Document Type

Conference Paper


Available under a Creative Commons Attribution Non-Commercial Share Alike 4.0 International Licence


Computer Sciences, Organic Chemistry, Civil engineering


Hydration models are useful to predict, understand and describe the behaviour of different cementitious-based systems. They are indispensable for undertaking long-term performance and service life predictions for existing and new products for generating quantitative data in the move towards more sustainable cements while optimising natural resources. One such application is the development of cement-based thermoelectric applications.

HYDCEM is a new model to predict the phase assemblage, degree of hydration, heat release and changes in pore solution chemistry over time for cements undergoing hydration for any w/c ratio and curing temperatures up to 450C. HYDCEM, written in MATLAB, is aimed at complementing more sophisticated thermodynamic models to predict these properties over time using user-customisable inputs. A number of functions based on up to date cement hydration behaviour from the literature are hard-wired into the code along with user-changeable inputs such as the cement chemical (oxide) composition, cement phase densities, element molar mass, phase and product densities and heat of hydration enthalpies. HYDCEM uses this input to predict the cement phase and gypsum proportions, volume stoichiometries and dissolution and growth of hydration products from the silicates, aluminates and ferrites, including C-S-H, calcium hydroxide, hydrogarnet (if applicable) ettringite and monosulphate. A number of comparisons are made with published experimental and thermodynamic model results and HYDCEM predictions to assess its accuracy and usefulness.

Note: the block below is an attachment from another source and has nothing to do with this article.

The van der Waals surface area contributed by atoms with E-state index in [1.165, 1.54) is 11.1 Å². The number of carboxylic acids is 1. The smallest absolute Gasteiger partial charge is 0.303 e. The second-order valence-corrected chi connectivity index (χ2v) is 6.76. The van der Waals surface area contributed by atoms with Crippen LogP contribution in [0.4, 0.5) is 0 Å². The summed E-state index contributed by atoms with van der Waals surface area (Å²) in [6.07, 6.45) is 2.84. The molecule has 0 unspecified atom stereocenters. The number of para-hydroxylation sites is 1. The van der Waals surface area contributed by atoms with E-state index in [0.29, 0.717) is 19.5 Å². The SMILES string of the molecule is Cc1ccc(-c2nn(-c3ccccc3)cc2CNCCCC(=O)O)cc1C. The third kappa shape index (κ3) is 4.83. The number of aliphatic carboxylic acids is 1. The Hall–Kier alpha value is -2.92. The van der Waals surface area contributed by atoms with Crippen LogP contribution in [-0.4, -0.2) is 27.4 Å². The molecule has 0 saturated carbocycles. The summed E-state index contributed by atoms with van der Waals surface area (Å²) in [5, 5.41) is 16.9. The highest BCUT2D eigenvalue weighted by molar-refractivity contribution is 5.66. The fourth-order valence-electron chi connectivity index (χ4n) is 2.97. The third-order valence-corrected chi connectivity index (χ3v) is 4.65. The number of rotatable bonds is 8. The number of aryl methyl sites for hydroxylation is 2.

The results show that HYDCEM can reasonably accurately predict phase assemblages in terms of volume change and behaviour for a range of cements and curing temperatures. It is proposed that HYCEM can complement more sophisticated thermodynamic models to give users a reasonable prediction of cement behaviour over time.